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Even simple HDL designs takes hours to synthesize, while compiling the Linux kernel on the same machine completes in under 15 minutes. Please explain why with a breakdown of the tasks the synthesizer has to carry out.

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    \$\begingroup\$ Why the close votes? The question seems broad but given a little understanding of the processes involved it is not complicated and can be answered in a few words. \$\endgroup\$
    – RoyC
    Aug 19 at 9:18
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    \$\begingroup\$ It's a bit like saying "building a house takes longer than digging the garden so please tell me how to build a house". There are plenty of resources online to research both. \$\endgroup\$
    – Finbarr
    Aug 19 at 9:45
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    \$\begingroup\$ Before I started to write this comment, no specific reasons were added in comments as to why this couldn't be answered to some extent in a reasonably-sized answer. The fact that it was answered that way proves it was possible. Since we were getting flags regarding the closure of this question, and since the current answer shows an answer was possible, let's give this question a bit more of a chance to see if the OP's expectations were reasonable. (We still answer questions on Ohm's law here, where someone is stuck, despite there being many other resources about it!) So for now... reopened. \$\endgroup\$
    – SamGibson
    Aug 19 at 9:50
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    \$\begingroup\$ This could well be an essay answer hence lack focus. Synthesis flow is an extensive topic whether in ASIC or FPGA. It is just like asking how does a C program compile. But yea it can also be answered in short points. But that doesn't change the fact that the question lacks focus or specificity. \$\endgroup\$
    – Mitu Raj
    Aug 19 at 12:17
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    \$\begingroup\$ @All - That's the end of the Meta comments allowed here. As mods are encouraged to do, I explained why I reopened the question. There are clearly differing views, but the fact that we got flags forced a binary open-or-closed decision to be made & I made it. It pleased some people, but not everyone. For further discussion, I recommend someone starts a Meta topic, stating your case (so it could start with a for or against question, depending on who starts it). || I have seen other examples where a Q looks like it would require a long A. Don't assume that! Sometimes an OP is happy with a short A. \$\endgroup\$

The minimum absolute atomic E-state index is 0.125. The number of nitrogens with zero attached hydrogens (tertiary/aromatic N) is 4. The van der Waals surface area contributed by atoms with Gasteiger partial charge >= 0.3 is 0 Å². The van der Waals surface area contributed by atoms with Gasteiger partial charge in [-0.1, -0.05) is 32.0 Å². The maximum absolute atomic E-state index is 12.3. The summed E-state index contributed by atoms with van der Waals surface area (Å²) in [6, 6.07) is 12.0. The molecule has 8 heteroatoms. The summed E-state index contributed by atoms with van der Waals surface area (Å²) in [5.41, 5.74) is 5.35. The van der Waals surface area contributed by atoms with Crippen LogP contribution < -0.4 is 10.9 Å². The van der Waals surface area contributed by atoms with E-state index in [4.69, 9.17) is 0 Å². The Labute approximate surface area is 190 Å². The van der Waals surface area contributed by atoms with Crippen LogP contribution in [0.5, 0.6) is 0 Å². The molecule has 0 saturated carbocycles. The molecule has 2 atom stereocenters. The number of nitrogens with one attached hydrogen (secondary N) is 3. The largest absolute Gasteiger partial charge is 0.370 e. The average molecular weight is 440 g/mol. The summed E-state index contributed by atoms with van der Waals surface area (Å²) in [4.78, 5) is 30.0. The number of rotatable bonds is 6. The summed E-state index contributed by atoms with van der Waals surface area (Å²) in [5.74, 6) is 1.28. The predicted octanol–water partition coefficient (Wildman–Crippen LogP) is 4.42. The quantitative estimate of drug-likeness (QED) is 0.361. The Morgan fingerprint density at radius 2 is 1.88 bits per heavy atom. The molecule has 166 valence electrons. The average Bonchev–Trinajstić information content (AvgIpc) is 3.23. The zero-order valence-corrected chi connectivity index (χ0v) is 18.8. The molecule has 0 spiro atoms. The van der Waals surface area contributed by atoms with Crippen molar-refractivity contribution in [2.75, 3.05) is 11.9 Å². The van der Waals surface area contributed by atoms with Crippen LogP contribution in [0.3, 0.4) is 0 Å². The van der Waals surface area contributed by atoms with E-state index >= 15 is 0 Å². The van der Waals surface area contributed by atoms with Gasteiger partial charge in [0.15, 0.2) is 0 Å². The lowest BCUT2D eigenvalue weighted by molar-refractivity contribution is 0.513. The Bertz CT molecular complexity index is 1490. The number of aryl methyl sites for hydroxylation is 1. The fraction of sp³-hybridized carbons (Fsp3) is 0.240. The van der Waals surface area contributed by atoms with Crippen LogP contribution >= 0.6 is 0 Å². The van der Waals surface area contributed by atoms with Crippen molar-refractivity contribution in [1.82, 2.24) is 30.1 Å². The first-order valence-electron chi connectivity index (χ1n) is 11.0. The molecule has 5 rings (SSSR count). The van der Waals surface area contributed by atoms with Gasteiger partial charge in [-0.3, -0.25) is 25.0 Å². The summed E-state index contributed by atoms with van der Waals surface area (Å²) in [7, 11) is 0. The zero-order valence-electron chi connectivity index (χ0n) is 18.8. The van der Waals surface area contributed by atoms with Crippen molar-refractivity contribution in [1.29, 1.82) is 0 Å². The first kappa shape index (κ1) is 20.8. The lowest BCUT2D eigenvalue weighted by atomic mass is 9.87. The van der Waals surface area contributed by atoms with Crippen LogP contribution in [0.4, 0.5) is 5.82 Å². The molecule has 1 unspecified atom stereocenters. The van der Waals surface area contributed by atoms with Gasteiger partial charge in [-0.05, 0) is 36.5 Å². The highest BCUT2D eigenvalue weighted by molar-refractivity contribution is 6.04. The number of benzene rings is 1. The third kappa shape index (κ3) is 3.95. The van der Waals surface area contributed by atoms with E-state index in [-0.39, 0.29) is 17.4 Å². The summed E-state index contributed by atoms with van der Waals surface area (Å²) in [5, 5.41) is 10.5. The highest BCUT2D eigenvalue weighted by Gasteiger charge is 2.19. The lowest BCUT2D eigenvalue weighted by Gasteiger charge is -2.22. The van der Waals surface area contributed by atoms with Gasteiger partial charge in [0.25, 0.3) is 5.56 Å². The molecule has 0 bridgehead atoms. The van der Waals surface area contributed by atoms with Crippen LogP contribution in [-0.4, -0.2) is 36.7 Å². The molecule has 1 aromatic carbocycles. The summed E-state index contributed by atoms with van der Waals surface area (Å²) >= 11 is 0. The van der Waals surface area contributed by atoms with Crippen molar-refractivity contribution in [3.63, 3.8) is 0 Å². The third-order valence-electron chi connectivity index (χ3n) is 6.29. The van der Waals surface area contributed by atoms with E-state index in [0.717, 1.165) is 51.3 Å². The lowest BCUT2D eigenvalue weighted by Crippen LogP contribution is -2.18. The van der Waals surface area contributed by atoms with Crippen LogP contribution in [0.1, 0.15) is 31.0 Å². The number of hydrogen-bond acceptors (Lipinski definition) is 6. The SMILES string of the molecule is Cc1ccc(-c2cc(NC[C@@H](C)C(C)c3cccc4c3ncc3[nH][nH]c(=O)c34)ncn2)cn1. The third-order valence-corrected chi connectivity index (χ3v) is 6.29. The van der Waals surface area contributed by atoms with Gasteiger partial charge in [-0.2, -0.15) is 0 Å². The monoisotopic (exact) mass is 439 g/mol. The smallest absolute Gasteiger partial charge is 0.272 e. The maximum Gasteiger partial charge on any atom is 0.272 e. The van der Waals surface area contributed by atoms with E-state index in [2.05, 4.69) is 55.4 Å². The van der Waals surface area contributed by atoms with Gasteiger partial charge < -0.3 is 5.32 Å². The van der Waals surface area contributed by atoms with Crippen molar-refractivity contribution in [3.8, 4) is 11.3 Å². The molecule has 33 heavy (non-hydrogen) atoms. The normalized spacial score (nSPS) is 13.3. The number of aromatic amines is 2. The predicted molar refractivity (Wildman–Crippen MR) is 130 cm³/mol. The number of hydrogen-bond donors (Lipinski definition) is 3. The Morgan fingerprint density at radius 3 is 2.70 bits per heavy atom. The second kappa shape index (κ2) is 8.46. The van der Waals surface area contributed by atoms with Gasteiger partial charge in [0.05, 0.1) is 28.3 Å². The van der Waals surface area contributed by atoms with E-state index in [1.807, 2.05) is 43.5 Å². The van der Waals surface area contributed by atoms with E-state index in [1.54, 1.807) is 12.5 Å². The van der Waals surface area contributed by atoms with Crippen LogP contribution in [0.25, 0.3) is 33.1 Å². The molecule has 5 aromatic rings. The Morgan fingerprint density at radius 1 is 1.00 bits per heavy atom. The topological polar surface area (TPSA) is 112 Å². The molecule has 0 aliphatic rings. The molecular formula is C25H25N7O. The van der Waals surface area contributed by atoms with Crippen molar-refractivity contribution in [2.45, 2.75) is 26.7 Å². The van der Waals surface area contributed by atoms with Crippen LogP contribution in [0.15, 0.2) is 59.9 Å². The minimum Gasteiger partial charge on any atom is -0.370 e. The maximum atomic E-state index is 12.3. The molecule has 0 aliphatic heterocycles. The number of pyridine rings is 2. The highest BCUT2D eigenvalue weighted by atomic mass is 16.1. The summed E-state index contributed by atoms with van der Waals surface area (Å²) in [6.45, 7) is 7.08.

– SamGibson
    Aug 19 at 12:33

1 Answer 1

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Compiling a kernel is a process which simply takes some source code and then linearly converts and links it as machine code.

Synthesis is a process which involves making multiple iterations of the synthesis process taking decisions at each stage as to whether the design meets the constraints set. In order to minimize area. For any reasonably large design this can take a long time.

The first stage of synthesis is to take your code and convert it to generic sequential gates and the combinational logic between them. This process is linear and fairly quick.

Then the tool minimizes the combinatorial logic it will take a number of passes at this until it has produced the minimum number of logic terms.

Now the real work begins, it has to implement the sequential and combinatorial logic in a form which minimizes area and still meets timing constraints for the particular library being used. This is a complex process and can take many iteration. If you manually try to work out all of the timing for say a 4 bit synchronous counter and then repeat that for every gate from a library you could use you will get some idea of the complexity of this process.

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    \$\begingroup\$ "Now the real work begins, it has to implement the sequential and combinatorial logic in a form which minimizes area and still meets timing constraints for the particular library being used." If this is where the Lion's share of the time is spent can you explain what makes it slow? \$\endgroup\$ Aug 19 at 15:20
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    \$\begingroup\$ Exploring large solution spaces usually can be parallelized well on some level, is it also the case for synthesis? Does modern synthesis software make a good use of the multicore processors we use? \$\endgroup\$
    – jaskij
    Aug 19 at 16:01
  • \$\begingroup\$ I'll also throw out that the more performance/size/optimization requirements needed, the more time it may take. Getting a processor to synthesize is "easy"... getting a processor to place & route so that the entire chip is fast enough to be competitive and small enough to be commercially viable and manufacturable is harder. \$\endgroup\$
    – W5VO
    Aug 19 at 18:51
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    \$\begingroup\$ Synthesis is also "simply" taking one form of describing a system and converting it to a different form. If you do not care about area, power, and timing, it can be done very quickly. The source of slowness is trying to optimize. The more you constrain, the slower it gets to find the increasingly more rare satisfactory solutions. The main question is why synthesis tools don't give you an option to be fully profligate with resources in order to get a quick turnaround. \$\endgroup\$ Aug 19 at 18:52

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